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Puccini’s opera about the cruel Chinese princess, who beheads her suitors to avenge herself on men for killing an ancestor, is based on Carlo Gozzi’s play Turandotte (1762) but actually the legend of Turandot has nothing to do with China. It was originally Persian. The composer died before the opera was  first produced in 1926 , leaving unfinished fragments of music and libretti that had to be rewritten and reworked, (with the collaboration of the original conductor Toscanini) to capture the spirit of what  the Maestro might have created himself if he had lived.  Just to show that the genesis of this work is worthy of a Puccini opera itself.

The production by Opera Lyra currently  playing in Southam Hall at the National Arts Centre is a sumptuous and magnificent spectacle, where  the unidentified prince, known  as Calaf, longs to possess the divine beauty of the the  frigid princess whose  repressed sexuality (“No man will ever possess me!”)  explodes into murderous acts of blood and  torture  as the excited crowds  flow about her feet singing the emperor’s praises and waiting for the executioner’s axe to fall on the next unlucky suitor, proudly exhibited here as an almost Christ like Persian prince, a sacrificial victim in a white robe. In fact the whole  axe grinding  ritual in Act I with the  appearance of the tattooed and muscle bound executioner became a heightened  stage moment of  pain and pleasure   that  director Brian Deedrick seemed to relish immensely, as it signalled the beginning of a superb piece of stage  design that brought much of the  strength to this production.

There is no doubt however, that Puccini’s music, with this heightened theatrical reading by conductor Andreas Delfs, is the big star. All the drama is there:  the foreboding rumblings of military power and impending tragedy in the percussions, the haunting moments of horn and oboe solos, the emotional roaring of the chorus (Laurence Ewashko’s excellent orchestration of these collective voices has transformed them into one resounding presence ); the  military strains intertwined with Chinese music of all kinds and then the romantic arias that sometimes echo the pathetic sufferings of some of  Puccini’s other self sacrificing heroines  such as Madame Butterfly. In this case the doomed woman is Liu the slave girl, ready give  her life for a man she loves but who rejects her, sung by Shu-ying Li.

Crying out her despair, in beautiful soprano tones of course, under the torture of Turandot’s imperial guard, Liu refuses to reveal Calaf’s real name, so that Calaf will win his bet and be able to claim Turandot as his own. Soprano Shu-ying was the strongest stage presence  of the evening. Both a beautiful singer and a powerful actress, she mesmerized the audience with her capacity to fill that space with the symbiosis of delicate and violent emotion. A stunning performance by an exceptional singer who seems to incarnate all the psychological and musical turbulence of Puccini’s melodramatic heroines.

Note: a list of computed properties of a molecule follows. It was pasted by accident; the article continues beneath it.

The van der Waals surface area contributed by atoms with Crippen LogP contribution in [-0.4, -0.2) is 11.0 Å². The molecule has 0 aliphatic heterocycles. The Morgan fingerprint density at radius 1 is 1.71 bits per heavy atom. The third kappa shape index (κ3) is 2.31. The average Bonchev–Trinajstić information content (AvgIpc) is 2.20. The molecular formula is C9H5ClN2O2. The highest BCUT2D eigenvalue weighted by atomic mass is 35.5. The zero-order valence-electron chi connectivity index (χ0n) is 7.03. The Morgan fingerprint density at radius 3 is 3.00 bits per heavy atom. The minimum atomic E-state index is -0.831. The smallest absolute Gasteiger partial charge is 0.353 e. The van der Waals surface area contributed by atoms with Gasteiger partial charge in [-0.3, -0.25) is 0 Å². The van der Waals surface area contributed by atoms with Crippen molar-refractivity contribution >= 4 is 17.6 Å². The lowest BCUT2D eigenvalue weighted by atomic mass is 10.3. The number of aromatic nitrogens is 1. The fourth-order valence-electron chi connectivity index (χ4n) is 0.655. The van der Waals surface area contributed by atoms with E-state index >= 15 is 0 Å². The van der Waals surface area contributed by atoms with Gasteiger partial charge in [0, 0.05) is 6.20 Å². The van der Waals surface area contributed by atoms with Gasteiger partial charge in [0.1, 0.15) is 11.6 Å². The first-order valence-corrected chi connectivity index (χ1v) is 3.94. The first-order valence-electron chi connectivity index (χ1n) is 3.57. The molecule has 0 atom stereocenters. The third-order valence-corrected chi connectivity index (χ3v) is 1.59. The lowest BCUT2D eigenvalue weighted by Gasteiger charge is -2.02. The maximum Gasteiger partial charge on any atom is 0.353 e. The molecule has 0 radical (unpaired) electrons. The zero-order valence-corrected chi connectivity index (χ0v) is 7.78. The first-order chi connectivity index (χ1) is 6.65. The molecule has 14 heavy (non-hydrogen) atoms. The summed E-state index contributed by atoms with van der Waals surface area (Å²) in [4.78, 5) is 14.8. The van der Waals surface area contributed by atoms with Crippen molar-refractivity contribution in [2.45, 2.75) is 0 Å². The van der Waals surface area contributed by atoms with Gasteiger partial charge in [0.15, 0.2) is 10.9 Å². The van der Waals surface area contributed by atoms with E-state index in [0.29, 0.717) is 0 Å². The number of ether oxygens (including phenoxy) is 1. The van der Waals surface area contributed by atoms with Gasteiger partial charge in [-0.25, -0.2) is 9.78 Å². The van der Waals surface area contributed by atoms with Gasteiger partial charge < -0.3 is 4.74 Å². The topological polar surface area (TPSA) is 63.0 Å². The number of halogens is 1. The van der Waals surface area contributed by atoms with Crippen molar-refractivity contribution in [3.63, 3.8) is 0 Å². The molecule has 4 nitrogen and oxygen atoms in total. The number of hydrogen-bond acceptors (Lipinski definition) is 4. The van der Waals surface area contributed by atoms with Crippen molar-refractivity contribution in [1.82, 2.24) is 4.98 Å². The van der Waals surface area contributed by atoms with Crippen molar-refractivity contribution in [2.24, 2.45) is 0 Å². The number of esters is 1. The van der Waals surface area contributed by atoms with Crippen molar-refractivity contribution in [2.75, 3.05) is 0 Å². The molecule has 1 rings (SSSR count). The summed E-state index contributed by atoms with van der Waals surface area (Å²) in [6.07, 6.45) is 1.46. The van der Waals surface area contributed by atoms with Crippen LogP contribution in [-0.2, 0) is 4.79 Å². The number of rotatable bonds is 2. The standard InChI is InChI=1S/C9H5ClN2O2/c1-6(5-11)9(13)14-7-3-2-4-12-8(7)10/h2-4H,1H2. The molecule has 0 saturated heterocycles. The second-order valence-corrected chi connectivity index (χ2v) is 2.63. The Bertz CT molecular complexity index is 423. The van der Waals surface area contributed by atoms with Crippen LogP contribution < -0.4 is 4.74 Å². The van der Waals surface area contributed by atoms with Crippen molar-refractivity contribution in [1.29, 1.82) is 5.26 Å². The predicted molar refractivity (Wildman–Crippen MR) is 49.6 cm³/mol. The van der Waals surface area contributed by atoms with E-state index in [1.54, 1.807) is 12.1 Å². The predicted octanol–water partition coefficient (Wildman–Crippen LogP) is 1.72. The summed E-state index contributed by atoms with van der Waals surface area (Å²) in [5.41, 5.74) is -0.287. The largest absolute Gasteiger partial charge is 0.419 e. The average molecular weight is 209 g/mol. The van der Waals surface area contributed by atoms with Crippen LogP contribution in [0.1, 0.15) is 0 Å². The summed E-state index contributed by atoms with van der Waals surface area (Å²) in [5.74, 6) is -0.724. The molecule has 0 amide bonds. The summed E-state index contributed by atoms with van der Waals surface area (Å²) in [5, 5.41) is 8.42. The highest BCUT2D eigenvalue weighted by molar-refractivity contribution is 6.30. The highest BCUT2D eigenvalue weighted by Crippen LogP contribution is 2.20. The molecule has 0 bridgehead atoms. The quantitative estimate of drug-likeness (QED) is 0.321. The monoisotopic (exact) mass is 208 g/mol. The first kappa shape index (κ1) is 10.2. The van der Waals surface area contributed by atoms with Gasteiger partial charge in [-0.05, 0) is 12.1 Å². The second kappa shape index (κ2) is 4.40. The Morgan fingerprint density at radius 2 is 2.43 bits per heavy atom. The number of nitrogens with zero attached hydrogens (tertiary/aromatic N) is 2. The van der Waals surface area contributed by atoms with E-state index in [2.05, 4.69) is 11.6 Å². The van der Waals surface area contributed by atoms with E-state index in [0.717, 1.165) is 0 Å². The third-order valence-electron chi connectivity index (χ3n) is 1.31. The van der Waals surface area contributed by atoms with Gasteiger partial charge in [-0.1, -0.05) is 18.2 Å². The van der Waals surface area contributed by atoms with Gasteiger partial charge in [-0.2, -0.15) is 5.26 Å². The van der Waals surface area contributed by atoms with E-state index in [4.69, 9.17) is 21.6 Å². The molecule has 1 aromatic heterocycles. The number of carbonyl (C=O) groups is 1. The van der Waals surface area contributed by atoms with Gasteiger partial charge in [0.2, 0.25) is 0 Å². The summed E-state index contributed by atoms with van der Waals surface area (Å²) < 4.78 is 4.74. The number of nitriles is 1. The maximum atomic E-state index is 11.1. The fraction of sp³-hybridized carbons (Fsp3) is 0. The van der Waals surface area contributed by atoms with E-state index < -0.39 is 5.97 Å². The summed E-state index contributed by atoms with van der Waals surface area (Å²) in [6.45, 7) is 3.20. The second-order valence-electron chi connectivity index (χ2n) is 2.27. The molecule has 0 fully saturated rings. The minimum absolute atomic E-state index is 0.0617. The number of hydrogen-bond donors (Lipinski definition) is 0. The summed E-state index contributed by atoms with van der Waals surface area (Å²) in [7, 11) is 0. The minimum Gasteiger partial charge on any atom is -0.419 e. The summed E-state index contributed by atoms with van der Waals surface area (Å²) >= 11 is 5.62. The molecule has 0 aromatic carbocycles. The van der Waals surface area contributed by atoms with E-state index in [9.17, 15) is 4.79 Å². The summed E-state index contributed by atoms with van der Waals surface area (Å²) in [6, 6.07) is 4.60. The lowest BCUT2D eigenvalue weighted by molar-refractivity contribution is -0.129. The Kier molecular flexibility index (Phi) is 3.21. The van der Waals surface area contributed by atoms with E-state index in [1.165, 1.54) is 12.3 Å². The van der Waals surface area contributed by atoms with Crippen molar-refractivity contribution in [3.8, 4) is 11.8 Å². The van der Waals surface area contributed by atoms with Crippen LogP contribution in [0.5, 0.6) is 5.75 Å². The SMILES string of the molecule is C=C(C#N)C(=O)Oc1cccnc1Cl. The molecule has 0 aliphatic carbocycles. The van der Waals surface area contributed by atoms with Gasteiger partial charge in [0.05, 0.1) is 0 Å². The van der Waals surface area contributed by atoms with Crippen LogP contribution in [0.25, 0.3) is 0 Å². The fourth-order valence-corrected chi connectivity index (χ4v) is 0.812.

Turandot, sung by soprano Lori Phillips was also extremely moving. She transformed her frigid cruelty into pathetic cries of help to the emperor, begging him not to give her to this man Calaf, a repulsive creature whom she has sworn to hate but who is already awakening her first passionate impulses that she tries so hard to resist. Phillips captured all the nuances of complex emotions which appear so modern. She even dominates her scenes with tenor Richard Margison (Calaf) mainly because Margison appears to be totally lacking in stage presence. A big disappointment to be sure.

This fine tenor voice seemed to lack energy and when the singer was too far up stage or not facing the audience it was very difficult to hear him.  A rather weak stage presence and a voice that lacked passion, in spite of his character’s great desire for this cruel woman, was made all the more ambiguous by the contrast in the scenes where he was  confronted with the powerful voice of Lori Phillips’ Turandot. In fact the frigid Turandot battling against her repressed sexuality and first awakenings of desire became the most passionate presence on the stage, whereas Marginson’s Calaf almost melted away into cool indifference.

However, we almost forget this as we are caught up in Brian Deedrick’s brilliant staging and the collective efforts of his team. Working around the minimalist sets from the Carolina Opera Company, the stage director made excellent use of the wooden scaffolding to project the god like Emperor into the heavens in his shining gold attire, surrounded by the wailing crowds grovelling around his feet in their grey robes, like living dirt. Of course all this visual splendour was brought to life in a most extraordinary way by Michael Baumgarten’s most artistically sensitive lighting design, which at times was dazzlingly modern, and at other times, almost spiritually Wagnerian, especially the streams of moonlight filling the misty night as Calaf sings the famous aria Nessun dorma in Act III.

The only weakness of the staging appeared to be  the trio of Ministers, Ping Pang Pong who in their flamboyantly mechanized suites and painted faces, reminded  us of the style and even the masks of the Peking Opera. Partly comic relief, their gestures at times lack precision and their voices got lost in the crowd, especially in the final act.

Nevertheless. This is one of the most aesthetically pleasing and even exciting productions that Opera Lyra has ever produced and it augurs well for the new opera season in Ottawa.

Reviewed by Alvina Ruprecht

A modified version of the review first appeared on